. the focus of assessment criteria to judge success should be shifted from percentage return on investment and market share to comparative subsidy per consumer. This shifts the conceptual emphasis from a film as a product to a film as a work with intrinsic cultural value with an enduring outreach across national boundaries;

. Australia’s film agencies need to radically rethink the attention given to the process of scriptwriting, the funding of writer/auteurs and the relationships that exist between writers, producers and directors in the Australian film industry; and
there needs to be a strong, forthright and full commitment on behalf of all funding and investment bodies to ensure that our best film-makers, those whose work has been internationally or locally recognized and rewarded, and our best writers, are working more fruitfully and more often.

In the meantime, as a breathless film world awaits these decisions, I wonder whether it's time to ask the question about whether the ABC is in fact setting up some some equivalent of SBS Independent to handle the additional money for drama that it got in last year's Federal Budget. Or has the money just passed through to whomever is doing the commissioning now? That would be nice to know.

Wednesday, December 13, 2006

Borat and Bazza

Borat, has plenty of historical precedents. Australians especially have long embraced the notion of the innocent abroad to poke fun at pomposity, stupidity and alleged general incomprehension of other cultures. Sacha Baron Cohen’s best trick is to take the elements and be really outrageous, most notably in the casual anti-semitism and anti-Romany poses he adopts. But we have precedents for that as well, most particularly in the comic strip version of Barry McKenzie when it appeared in Private Eye. The film version severely toned down the anti-semitic element of the McKenzie character. Sacha Baron Cohen’s trick also rather resembles that of Garry McDonald’s with his Norman Gunston character who ran rampant in the 70s. Gunston’s best moments were ambushes, no more so than his attendance at Warren Beatty’s press conference when he arrived at Sydney Airport to promote Shampoo. “Have you made it with any Australian chicks yet, Mr Beatty?” Gunston politely enquired. Beatty turns to see who has asked this question and spots a buffoon in a lame jacket with pieces of cigarette paper stuck to his face to cover his shaving cuts. “Who are you?” says the great man. “Norman Gunston, ABC Tonight Show”. “You….have a Tonight Show? At least that’s the way I remember it. Barry McKenzie was, in Philip Adams words, a little nature study of what a naïf found when he arrived in Britain. Not a pretty picture and the world has hardly moved on far. Barry was confronted by feminists, Borat confronts them even more directly. Borat also skewers politicians and really makes them squirm. I’d love to know just how much the speech about supporting Bush’s war on terror was set up and staged and how much the actor managed to wring from the crowd. Borat is good simple fun. You cant but help admire the sang-froid of an actor/creator attempting such a confrontation and bringing it off so successfully.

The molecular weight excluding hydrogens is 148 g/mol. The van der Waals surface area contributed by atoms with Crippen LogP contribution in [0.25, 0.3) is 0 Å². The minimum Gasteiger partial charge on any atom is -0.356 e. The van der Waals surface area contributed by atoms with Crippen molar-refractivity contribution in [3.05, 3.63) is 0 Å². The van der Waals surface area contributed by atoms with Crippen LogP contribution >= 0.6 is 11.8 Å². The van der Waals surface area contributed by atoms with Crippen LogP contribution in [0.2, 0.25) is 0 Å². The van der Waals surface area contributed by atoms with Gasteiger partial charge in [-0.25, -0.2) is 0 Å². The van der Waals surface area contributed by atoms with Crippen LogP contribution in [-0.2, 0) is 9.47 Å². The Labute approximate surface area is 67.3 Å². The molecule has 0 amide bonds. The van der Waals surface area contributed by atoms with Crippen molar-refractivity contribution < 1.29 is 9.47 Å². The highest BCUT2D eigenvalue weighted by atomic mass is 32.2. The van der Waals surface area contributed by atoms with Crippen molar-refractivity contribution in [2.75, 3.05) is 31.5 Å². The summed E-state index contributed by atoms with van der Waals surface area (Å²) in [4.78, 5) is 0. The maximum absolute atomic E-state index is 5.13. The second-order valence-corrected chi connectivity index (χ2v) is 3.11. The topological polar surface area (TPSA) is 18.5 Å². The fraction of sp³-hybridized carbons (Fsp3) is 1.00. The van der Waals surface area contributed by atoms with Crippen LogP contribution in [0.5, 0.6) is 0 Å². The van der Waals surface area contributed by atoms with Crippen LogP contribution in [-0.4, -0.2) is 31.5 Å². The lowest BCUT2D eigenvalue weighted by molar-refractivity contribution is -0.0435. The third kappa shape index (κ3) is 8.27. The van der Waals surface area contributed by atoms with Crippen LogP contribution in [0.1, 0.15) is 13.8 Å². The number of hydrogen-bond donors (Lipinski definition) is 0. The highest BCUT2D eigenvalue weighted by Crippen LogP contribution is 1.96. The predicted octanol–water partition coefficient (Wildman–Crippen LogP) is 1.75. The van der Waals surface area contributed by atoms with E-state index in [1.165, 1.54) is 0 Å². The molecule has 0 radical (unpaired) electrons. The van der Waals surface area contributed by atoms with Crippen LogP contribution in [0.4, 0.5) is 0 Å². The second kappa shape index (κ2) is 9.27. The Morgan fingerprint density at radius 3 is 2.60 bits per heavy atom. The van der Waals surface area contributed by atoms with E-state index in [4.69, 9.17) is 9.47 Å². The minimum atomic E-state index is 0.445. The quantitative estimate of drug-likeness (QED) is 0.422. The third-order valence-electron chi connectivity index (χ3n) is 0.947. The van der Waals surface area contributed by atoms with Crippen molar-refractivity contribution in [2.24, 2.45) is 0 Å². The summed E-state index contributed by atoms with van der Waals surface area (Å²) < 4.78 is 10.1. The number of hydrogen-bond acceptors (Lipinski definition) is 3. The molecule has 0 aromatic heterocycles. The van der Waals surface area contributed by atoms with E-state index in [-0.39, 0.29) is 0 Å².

Friday, December 8, 2006

A Short History of Magic

A Short History of Magic

I saw Ross Skiffington once at a dive up in King’s Cross. He was playing to about twenty people and I was called up to assist with a card trick. At a given moment I heard a slight engine whirr and the designated card popped up. Not much of a trick, I thought, from my vantage point. But he is a brilliant prestidigitator who can confound with all sorts of dazzling exercises. His name keeps popping up as a technical advisor in theatre pieces calling on one of the cast to display a magician’s skills. This year alone he has advised Pamela Rabe in the STC’s production of The Cherry Orchard and Paula Arundell and Socratis Otto in the Ensemble’s production of Are You There?